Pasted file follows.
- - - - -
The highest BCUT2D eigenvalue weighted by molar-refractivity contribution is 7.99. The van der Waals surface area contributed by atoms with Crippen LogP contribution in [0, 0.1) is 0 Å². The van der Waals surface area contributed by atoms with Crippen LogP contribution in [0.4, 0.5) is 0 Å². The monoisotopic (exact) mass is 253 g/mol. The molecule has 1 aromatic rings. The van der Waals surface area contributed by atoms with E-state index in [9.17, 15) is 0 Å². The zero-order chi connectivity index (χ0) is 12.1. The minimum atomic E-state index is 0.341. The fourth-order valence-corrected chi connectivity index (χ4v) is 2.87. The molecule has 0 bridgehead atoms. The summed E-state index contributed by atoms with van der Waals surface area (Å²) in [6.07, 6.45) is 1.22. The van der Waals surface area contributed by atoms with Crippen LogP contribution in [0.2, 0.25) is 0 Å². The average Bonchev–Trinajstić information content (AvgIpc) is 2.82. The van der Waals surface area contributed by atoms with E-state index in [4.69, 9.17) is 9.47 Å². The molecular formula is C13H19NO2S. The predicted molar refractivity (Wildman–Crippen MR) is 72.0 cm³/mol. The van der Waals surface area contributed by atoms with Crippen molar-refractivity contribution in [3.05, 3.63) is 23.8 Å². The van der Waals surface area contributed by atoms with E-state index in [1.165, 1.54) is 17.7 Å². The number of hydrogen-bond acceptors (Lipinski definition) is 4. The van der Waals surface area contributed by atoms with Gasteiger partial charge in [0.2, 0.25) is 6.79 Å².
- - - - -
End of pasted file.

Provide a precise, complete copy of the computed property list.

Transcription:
The highest BCUT2D eigenvalue weighted by molar-refractivity contribution is 7.99. The van der Waals surface area contributed by atoms with Crippen LogP contribution in [0, 0.1) is 0 Å². The van der Waals surface area contributed by atoms with Crippen LogP contribution in [0.4, 0.5) is 0 Å². The monoisotopic (exact) mass is 253 g/mol. The molecule has 1 aromatic rings. The van der Waals surface area contributed by atoms with E-state index in [9.17, 15) is 0 Å². The zero-order chi connectivity index (χ0) is 12.1. The minimum atomic E-state index is 0.341. The fourth-order valence-corrected chi connectivity index (χ4v) is 2.87. The molecule has 0 bridgehead atoms. The summed E-state index contributed by atoms with van der Waals surface area (Å²) in [6.07, 6.45) is 1.22. The van der Waals surface area contributed by atoms with Crippen LogP contribution in [0.2, 0.25) is 0 Å². The average Bonchev–Trinajstić information content (AvgIpc) is 2.82. The van der Waals surface area contributed by atoms with E-state index in [4.69, 9.17) is 9.47 Å². The molecular formula is C13H19NO2S. The predicted molar refractivity (Wildman–Crippen MR) is 72.0 cm³/mol. The van der Waals surface area contributed by atoms with Crippen molar-refractivity contribution in [3.05, 3.63) is 23.8 Å². The van der Waals surface area contributed by atoms with E-state index in [1.165, 1.54) is 17.7 Å². The number of hydrogen-bond acceptors (Lipinski definition) is 4. The van der Waals surface area contributed by atoms with Gasteiger partial charge in [0.2, 0.25) is 6.79 Å².